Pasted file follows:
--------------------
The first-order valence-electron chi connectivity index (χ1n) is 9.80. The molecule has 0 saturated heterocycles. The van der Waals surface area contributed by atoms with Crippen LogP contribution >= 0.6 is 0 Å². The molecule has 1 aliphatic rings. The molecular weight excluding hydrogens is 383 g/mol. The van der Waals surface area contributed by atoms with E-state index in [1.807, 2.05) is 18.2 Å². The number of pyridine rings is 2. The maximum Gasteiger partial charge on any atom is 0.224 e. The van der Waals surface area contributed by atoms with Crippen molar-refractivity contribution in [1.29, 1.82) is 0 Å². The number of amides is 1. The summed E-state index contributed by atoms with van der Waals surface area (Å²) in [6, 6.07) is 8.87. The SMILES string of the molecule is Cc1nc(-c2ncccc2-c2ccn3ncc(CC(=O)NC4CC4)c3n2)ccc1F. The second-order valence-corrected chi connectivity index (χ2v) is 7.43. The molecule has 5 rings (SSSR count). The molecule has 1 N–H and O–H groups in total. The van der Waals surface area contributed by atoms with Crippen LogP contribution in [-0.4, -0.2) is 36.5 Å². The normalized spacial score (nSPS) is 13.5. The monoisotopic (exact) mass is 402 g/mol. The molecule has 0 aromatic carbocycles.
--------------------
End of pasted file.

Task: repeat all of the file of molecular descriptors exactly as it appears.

The first-order valence-electron chi connectivity index (χ1n) is 9.80. The molecule has 0 saturated heterocycles. The van der Waals surface area contributed by atoms with Crippen LogP contribution >= 0.6 is 0 Å². The molecule has 1 aliphatic rings. The molecular weight excluding hydrogens is 383 g/mol. The van der Waals surface area contributed by atoms with E-state index in [1.807, 2.05) is 18.2 Å². The number of pyridine rings is 2. The maximum Gasteiger partial charge on any atom is 0.224 e. The van der Waals surface area contributed by atoms with Crippen molar-refractivity contribution in [1.29, 1.82) is 0 Å². The number of amides is 1. The summed E-state index contributed by atoms with van der Waals surface area (Å²) in [6, 6.07) is 8.87. The SMILES string of the molecule is Cc1nc(-c2ncccc2-c2ccn3ncc(CC(=O)NC4CC4)c3n2)ccc1F. The second-order valence-corrected chi connectivity index (χ2v) is 7.43. The molecule has 5 rings (SSSR count). The molecule has 1 N–H and O–H groups in total. The van der Waals surface area contributed by atoms with Crippen LogP contribution in [-0.4, -0.2) is 36.5 Å². The normalized spacial score (nSPS) is 13.5. The monoisotopic (exact) mass is 402 g/mol. The molecule has 0 aromatic carbocycles.